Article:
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Living off the grid is viable


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Living off the grid – the time has come

There is something in humankind that cussedly refuses to do something good and sensible, until it is absolutely forced to its knees. I have been meaning to get off the grid for a long, long time. But we are so complacent and stuck: Stuck in our comfort zone, stuck in our preconceived picture of how things should be and stuck in what we believe we are owed. It is much easier to blame, complain and go on strike, rather than to take charge of our own lives.

Sins of the fathers

I mean, in a country with our amount of sunshine it is positively sinful to be using up fossil fuels anyway. ESKOM is failing us, indeed, but maybe they are doing us a favour. We KNOW the consequences and dangers of coal burning and fracking (a.o. lung diseases and earthquakes) of nuclear power (a.o. radiation and genetic abnormalities), but we WILL have our electricity at all costs. Read that phrase again: “at-all-costs.” What kind of a world are we leaving for our children? Isn’t it time to take stock and examine how we can leave South Africa in a slightly better condition for our children and our grandchildren, rather than to exploit and deplete our resources now, now, now for our own, selfish, immediate comfort?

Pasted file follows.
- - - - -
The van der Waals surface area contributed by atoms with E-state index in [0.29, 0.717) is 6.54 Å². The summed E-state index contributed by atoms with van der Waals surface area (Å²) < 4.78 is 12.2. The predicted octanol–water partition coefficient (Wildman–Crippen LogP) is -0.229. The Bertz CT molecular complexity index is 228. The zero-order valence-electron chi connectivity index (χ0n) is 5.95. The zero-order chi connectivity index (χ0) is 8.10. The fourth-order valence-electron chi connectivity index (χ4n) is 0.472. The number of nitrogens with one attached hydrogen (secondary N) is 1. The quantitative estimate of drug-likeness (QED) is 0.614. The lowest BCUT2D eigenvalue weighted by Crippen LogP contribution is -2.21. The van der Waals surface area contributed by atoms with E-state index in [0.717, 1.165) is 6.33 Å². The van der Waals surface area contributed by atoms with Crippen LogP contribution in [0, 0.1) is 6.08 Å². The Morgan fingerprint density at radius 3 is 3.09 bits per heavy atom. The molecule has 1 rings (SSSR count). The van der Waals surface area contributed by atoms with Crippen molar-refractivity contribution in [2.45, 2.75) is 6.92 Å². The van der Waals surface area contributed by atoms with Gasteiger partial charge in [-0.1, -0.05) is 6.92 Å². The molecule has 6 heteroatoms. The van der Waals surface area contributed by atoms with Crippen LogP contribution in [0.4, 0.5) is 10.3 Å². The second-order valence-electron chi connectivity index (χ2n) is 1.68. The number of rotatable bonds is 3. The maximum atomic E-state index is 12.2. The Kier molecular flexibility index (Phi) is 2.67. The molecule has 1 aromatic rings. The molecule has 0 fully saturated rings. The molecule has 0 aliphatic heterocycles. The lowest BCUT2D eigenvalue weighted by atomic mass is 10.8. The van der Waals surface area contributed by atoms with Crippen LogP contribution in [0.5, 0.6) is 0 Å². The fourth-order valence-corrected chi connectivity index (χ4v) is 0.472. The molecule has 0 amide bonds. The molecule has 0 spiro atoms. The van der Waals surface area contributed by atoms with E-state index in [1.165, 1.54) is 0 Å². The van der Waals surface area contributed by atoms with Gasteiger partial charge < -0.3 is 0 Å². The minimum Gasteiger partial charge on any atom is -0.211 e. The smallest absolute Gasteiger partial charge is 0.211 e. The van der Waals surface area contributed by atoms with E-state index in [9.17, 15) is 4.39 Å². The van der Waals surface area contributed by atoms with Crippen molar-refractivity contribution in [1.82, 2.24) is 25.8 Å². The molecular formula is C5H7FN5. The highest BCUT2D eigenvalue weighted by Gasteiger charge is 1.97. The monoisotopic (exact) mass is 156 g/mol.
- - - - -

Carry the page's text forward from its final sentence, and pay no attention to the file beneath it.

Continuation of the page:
“Creative solutions” isn’t just an advertising slogan     

We are so used to expecting somebody else to sort out our problems. Isn’t it time to take ‘green thinking’ into our own psyches, and work creatively with the way things are? My solar shower has piping hot water, and my kitchen’s grey water grows huge banana trees and fig trees, and together with river sand it filters the greasy water so effectively that the residue waters a flourishing bed of flowers and herbs. And no, you do not need a lot of space to do this: Three-crate vegetable gardens feed a family. Several neighbours share an outside wood fired oven and once a week we all bake our bread in it. And lo and behold: there is enough heat left over to place our black cast iron pots of soup or stew in it overnight, and we have the bonus of steaming creamy slow cooked porridge in the morning too. Isn’t it great to know your nutritious breakfast did not use up petrol, pollute the air, erode the roads or … cost the earth?

This is also the place where we find out if the others are healthy, sad, worried or well.

UBUNTU comes in many forms. None of them spells ‘grid’.